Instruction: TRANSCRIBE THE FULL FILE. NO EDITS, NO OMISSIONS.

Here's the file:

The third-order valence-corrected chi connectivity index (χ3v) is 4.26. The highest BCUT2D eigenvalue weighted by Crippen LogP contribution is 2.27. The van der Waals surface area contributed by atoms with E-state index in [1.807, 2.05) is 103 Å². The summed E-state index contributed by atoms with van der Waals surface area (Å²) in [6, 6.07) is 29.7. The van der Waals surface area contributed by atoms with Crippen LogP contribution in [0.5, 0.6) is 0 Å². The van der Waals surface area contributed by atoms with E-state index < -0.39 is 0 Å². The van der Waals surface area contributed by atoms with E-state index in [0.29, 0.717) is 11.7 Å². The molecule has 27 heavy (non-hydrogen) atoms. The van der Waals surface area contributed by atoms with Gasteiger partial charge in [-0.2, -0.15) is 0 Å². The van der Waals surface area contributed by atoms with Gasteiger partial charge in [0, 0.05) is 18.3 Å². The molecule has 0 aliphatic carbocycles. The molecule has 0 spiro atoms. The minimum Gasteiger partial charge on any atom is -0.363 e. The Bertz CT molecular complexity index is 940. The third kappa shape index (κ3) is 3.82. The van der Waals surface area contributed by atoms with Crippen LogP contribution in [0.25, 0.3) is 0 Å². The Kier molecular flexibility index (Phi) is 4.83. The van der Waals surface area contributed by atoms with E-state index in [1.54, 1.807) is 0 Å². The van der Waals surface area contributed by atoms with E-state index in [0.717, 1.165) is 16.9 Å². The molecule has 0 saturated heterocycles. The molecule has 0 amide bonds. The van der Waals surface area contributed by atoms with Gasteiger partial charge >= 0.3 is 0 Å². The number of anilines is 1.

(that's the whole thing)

The third-order valence-corrected chi connectivity index (χ3v) is 4.26. The highest BCUT2D eigenvalue weighted by Crippen LogP contribution is 2.27. The van der Waals surface area contributed by atoms with E-state index in [1.807, 2.05) is 103 Å². The summed E-state index contributed by atoms with van der Waals surface area (Å²) in [6, 6.07) is 29.7. The van der Waals surface area contributed by atoms with Crippen LogP contribution in [0.5, 0.6) is 0 Å². The van der Waals surface area contributed by atoms with E-state index < -0.39 is 0 Å². The van der Waals surface area contributed by atoms with E-state index in [0.29, 0.717) is 11.7 Å². The molecule has 27 heavy (non-hydrogen) atoms. The van der Waals surface area contributed by atoms with Gasteiger partial charge in [-0.2, -0.15) is 0 Å². The van der Waals surface area contributed by atoms with Gasteiger partial charge in [0, 0.05) is 18.3 Å². The molecule has 0 aliphatic carbocycles. The molecule has 0 spiro atoms. The minimum Gasteiger partial charge on any atom is -0.363 e. The Bertz CT molecular complexity index is 940. The third kappa shape index (κ3) is 3.82. The van der Waals surface area contributed by atoms with Crippen LogP contribution in [0.25, 0.3) is 0 Å². The Kier molecular flexibility index (Phi) is 4.83. The van der Waals surface area contributed by atoms with E-state index in [1.54, 1.807) is 0 Å². The van der Waals surface area contributed by atoms with E-state index in [0.717, 1.165) is 16.9 Å². The molecule has 0 saturated heterocycles. The molecule has 0 amide bonds. The van der Waals surface area contributed by atoms with Gasteiger partial charge >= 0.3 is 0 Å². The number of anilines is 1.